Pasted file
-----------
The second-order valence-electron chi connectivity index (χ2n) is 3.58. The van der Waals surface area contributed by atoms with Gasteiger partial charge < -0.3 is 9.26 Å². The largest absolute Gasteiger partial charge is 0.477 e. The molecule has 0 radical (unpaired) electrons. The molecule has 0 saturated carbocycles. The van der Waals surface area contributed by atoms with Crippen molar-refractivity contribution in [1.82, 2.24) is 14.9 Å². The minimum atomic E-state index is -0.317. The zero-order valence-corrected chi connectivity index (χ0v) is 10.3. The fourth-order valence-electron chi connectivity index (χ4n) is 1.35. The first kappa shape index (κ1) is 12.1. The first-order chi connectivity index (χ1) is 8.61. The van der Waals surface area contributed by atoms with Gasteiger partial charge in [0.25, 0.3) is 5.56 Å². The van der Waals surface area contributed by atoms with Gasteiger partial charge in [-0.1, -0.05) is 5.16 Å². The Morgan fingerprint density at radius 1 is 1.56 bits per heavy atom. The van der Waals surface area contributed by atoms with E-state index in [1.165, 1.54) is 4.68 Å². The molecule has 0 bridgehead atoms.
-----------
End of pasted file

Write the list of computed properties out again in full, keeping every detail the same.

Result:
The second-order valence-electron chi connectivity index (χ2n) is 3.58. The van der Waals surface area contributed by atoms with Gasteiger partial charge < -0.3 is 9.26 Å². The largest absolute Gasteiger partial charge is 0.477 e. The molecule has 0 radical (unpaired) electrons. The molecule has 0 saturated carbocycles. The van der Waals surface area contributed by atoms with Crippen molar-refractivity contribution in [1.82, 2.24) is 14.9 Å². The minimum atomic E-state index is -0.317. The zero-order valence-corrected chi connectivity index (χ0v) is 10.3. The fourth-order valence-electron chi connectivity index (χ4n) is 1.35. The first kappa shape index (κ1) is 12.1. The first-order chi connectivity index (χ1) is 8.61. The van der Waals surface area contributed by atoms with Gasteiger partial charge in [0.25, 0.3) is 5.56 Å². The van der Waals surface area contributed by atoms with Gasteiger partial charge in [-0.1, -0.05) is 5.16 Å². The Morgan fingerprint density at radius 1 is 1.56 bits per heavy atom. The van der Waals surface area contributed by atoms with E-state index in [1.165, 1.54) is 4.68 Å². The molecule has 0 bridgehead atoms.